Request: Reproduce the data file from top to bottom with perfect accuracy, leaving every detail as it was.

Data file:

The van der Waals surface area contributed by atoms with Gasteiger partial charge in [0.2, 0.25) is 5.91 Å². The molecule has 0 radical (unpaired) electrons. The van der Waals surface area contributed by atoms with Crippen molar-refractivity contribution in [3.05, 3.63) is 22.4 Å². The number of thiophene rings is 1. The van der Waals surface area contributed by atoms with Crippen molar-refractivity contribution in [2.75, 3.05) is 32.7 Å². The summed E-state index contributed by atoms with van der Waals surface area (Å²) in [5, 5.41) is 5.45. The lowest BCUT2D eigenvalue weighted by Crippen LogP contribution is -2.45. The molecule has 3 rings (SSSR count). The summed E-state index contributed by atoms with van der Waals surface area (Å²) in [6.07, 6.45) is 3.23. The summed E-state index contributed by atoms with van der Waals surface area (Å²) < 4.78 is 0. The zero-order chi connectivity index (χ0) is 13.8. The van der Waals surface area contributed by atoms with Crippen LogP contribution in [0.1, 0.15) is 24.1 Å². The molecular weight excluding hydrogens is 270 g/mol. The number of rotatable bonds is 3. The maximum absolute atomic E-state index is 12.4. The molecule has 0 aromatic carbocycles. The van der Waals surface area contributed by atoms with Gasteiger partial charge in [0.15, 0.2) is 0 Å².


The van der Waals surface area contributed by atoms with Gasteiger partial charge in [0.2, 0.25) is 5.91 Å². The molecule has 0 radical (unpaired) electrons. The van der Waals surface area contributed by atoms with Crippen molar-refractivity contribution in [3.05, 3.63) is 22.4 Å². The number of thiophene rings is 1. The van der Waals surface area contributed by atoms with Crippen molar-refractivity contribution in [2.75, 3.05) is 32.7 Å². The summed E-state index contributed by atoms with van der Waals surface area (Å²) in [5, 5.41) is 5.45. The lowest BCUT2D eigenvalue weighted by Crippen LogP contribution is -2.45. The molecule has 3 rings (SSSR count). The summed E-state index contributed by atoms with van der Waals surface area (Å²) in [6.07, 6.45) is 3.23. The summed E-state index contributed by atoms with van der Waals surface area (Å²) < 4.78 is 0. The zero-order chi connectivity index (χ0) is 13.8. The van der Waals surface area contributed by atoms with Crippen LogP contribution in [0.1, 0.15) is 24.1 Å². The molecular weight excluding hydrogens is 270 g/mol. The number of rotatable bonds is 3. The maximum absolute atomic E-state index is 12.4. The molecule has 0 aromatic carbocycles. The van der Waals surface area contributed by atoms with Gasteiger partial charge in [0.15, 0.2) is 0 Å².